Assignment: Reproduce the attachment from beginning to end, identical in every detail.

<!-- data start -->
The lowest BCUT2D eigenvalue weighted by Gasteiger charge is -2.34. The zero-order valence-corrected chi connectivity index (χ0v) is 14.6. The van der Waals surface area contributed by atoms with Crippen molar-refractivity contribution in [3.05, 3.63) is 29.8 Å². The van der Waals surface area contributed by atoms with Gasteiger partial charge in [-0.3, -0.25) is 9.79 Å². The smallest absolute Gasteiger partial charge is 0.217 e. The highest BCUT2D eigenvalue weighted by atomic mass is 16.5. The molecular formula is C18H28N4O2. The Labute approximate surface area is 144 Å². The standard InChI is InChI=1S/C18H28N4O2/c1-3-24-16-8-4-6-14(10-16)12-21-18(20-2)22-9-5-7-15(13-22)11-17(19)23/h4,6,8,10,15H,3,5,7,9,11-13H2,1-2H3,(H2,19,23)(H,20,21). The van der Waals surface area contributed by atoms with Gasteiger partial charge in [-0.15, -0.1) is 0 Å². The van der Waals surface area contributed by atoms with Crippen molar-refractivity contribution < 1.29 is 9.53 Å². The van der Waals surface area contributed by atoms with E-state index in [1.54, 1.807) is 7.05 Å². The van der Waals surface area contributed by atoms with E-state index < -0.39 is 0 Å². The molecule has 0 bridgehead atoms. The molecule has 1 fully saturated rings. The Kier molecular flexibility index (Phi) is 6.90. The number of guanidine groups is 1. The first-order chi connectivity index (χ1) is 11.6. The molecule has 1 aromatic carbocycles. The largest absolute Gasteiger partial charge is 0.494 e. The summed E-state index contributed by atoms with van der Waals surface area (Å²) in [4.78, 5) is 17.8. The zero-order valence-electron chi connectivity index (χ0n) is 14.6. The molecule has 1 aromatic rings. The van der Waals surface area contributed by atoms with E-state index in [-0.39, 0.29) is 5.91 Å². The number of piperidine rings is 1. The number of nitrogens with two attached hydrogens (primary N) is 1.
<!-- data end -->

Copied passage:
The lowest BCUT2D eigenvalue weighted by Gasteiger charge is -2.34. The zero-order valence-corrected chi connectivity index (χ0v) is 14.6. The van der Waals surface area contributed by atoms with Crippen molar-refractivity contribution in [3.05, 3.63) is 29.8 Å². The van der Waals surface area contributed by atoms with Gasteiger partial charge in [-0.3, -0.25) is 9.79 Å². The smallest absolute Gasteiger partial charge is 0.217 e. The highest BCUT2D eigenvalue weighted by atomic mass is 16.5. The molecular formula is C18H28N4O2. The Labute approximate surface area is 144 Å². The standard InChI is InChI=1S/C18H28N4O2/c1-3-24-16-8-4-6-14(10-16)12-21-18(20-2)22-9-5-7-15(13-22)11-17(19)23/h4,6,8,10,15H,3,5,7,9,11-13H2,1-2H3,(H2,19,23)(H,20,21). The van der Waals surface area contributed by atoms with Gasteiger partial charge in [-0.15, -0.1) is 0 Å². The van der Waals surface area contributed by atoms with Crippen molar-refractivity contribution < 1.29 is 9.53 Å². The van der Waals surface area contributed by atoms with E-state index in [1.54, 1.807) is 7.05 Å². The van der Waals surface area contributed by atoms with E-state index < -0.39 is 0 Å². The molecule has 0 bridgehead atoms. The molecule has 1 fully saturated rings. The Kier molecular flexibility index (Phi) is 6.90. The number of guanidine groups is 1. The first-order chi connectivity index (χ1) is 11.6. The molecule has 1 aromatic carbocycles. The largest absolute Gasteiger partial charge is 0.494 e. The summed E-state index contributed by atoms with van der Waals surface area (Å²) in [4.78, 5) is 17.8. The zero-order valence-electron chi connectivity index (χ0n) is 14.6. The molecule has 1 aromatic rings. The van der Waals surface area contributed by atoms with E-state index in [-0.39, 0.29) is 5.91 Å². The number of piperidine rings is 1. The number of nitrogens with two attached hydrogens (primary N) is 1.